It is as Martin Luther preached about the Commandment, Remember the Sabbath day, to keep it holy. (Exodus 20:8)

It is not only the people who greatly misuse and desecrate the holy day who sin against this commandment (those who neglect to hear Gods Word because of their greed or frivolity or lie in taverns and are dead drunk like swine). But even that other crowd sins. They listen to Gods Word like it was any other trifle and only come to preaching because of custom. They go away again, and at the end of the year they know as little of Gods Word as at the beginning. Up to this point the opinion prevailed that you had properly hallowed Sunday when you had heard a Mass or the Gospel read. But no one cared for Gods Word, and no one taught it. Now that we have Gods Word, we fail to correct the abuse. We allow ourselves to be preached to and admonished, but we do not listen seriously and carefully. (Large Cat.: Third Commandment)

While it is definitely beneficial to make it a habit to attend Divine Service on the Lords Day and the other festival days, it does little good if the Word of God rolls off you like water off a ducks back.  When we hear the Word of God, but do not listen to it, we are little Herods hearing Gods Word, but not really listening.  We are like the rocky soil in the parable that Jesus explained and said, These are the ones sown on rocky ground: the ones who, when they hear the word, immediately receive it with joy. 17And they have no root in themselves, but endure for a while; then, when tribulation or persecution arises on account of the word, immediately they fall away. (Mark 4:1617)

Martin Luther put it this way in his sermon: Know, therefore, that you must be concerned not only about hearing, but also about learning and retaining Gods Word in memory. Do not think that this is optional for you or of no great importance. Think that it is Gods commandment, who will require an account from you [Romans 14:12] about how you have heard, learned, and honored His Word. (Large Cat.: Third Commandment)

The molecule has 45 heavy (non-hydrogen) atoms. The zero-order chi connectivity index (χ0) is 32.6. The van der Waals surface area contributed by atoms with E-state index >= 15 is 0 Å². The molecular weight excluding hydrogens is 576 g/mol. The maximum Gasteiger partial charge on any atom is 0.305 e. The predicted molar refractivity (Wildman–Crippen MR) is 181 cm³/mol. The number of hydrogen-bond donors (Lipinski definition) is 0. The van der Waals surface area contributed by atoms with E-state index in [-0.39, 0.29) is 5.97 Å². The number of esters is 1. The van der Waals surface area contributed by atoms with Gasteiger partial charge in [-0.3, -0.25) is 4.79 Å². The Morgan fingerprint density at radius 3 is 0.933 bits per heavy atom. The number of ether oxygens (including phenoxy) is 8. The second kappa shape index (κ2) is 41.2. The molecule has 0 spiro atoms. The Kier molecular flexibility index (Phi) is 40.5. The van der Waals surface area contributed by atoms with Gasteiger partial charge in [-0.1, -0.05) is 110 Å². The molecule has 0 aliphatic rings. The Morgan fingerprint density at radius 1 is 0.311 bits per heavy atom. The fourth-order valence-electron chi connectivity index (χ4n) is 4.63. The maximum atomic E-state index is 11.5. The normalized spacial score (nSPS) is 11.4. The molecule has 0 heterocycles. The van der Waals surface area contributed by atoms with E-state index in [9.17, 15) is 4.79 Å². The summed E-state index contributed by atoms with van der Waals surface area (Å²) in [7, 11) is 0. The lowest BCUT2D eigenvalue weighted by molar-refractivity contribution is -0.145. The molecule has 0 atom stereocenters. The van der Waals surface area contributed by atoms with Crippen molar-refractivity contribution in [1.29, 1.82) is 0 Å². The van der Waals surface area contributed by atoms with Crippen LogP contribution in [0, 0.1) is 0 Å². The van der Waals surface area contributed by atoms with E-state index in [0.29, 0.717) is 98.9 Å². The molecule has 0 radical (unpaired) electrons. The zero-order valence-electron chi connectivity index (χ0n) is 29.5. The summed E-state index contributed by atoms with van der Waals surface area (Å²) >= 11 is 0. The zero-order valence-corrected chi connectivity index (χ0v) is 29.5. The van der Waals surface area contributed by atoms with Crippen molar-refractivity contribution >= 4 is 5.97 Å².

The mere fact that it is Gods Word should be enough all by itself to compel us to learn it.  Never the less, there is an even greater reason to learn, retain, and meditate on Gods Word.  It is Gods Word that communicates salvation to us.  It is Gods Word that the Holy Spirit uses to bring us into the family of God.  It is Gods Word that the Holy Spirit uses to keep us in the family of God.  It is Gods Word that gives us confidence in the salvation that Jesus earned for us on the cross.  It is Gods Word that constantly comforts and assures us with the eternal promises of God to take us to be His own forever.

Gods Word tells us about the love that God has for us in that He sent His only begotten son into this world to take up our human flesh and work salvation for us.  His Son fulfilled the law in our place with a holy, innocent life a life that began in the womb of the Virgin Mary and continued until His lifeless body lay in the tomb of Joseph of Arimathea.  His Son also endured our punishment in His suffering and death on a cross.  In this way, He took our sin onto Himself and gave us His holiness to take its place.  God looks at you and sees the righteousness of His holy Son.

King Herod was concerned that Jesus was John the Baptist come back from the dead.  John didnt come back from the dead, but Jesus did.  Death could not hold Him and He ascended to heaven to prepare a place for us.  On the Last Day, Jesus will raise all the dead including John the Baptist.  Then He will give eternal life to me and all believers in Christ.

King Herod was actually a historical participant in the salvation Jesus earned for us.  Had he listened to John, he would now be with Jesus waiting for the Last Day and the resurrection to eternal life.  Because he rejected the saving words of John, he has lost his salvation.  He has not lost his salvation because he killed John.  Jesus died in order to forgive that sin.  Herod is lost simply because he rejected the salvation contained in the words that John, Jesus, and the Apostles had for him.

God has given the facts of salvation in His Word.  God the Holy Spirit uses that Word to work salvation.  Through that Word, Jesus still calls and says, The time is fulfilled, and the kingdom of God is at hand; repent and believe in the gospel. (Mark 1:15) That Gospel is Christ crucified for the forgiveness of your sins.  Unlike Herod and the other people in Marks Gospel account, you know who Jesus is.  He is your savior and He wants you to live with Him forever.  Amen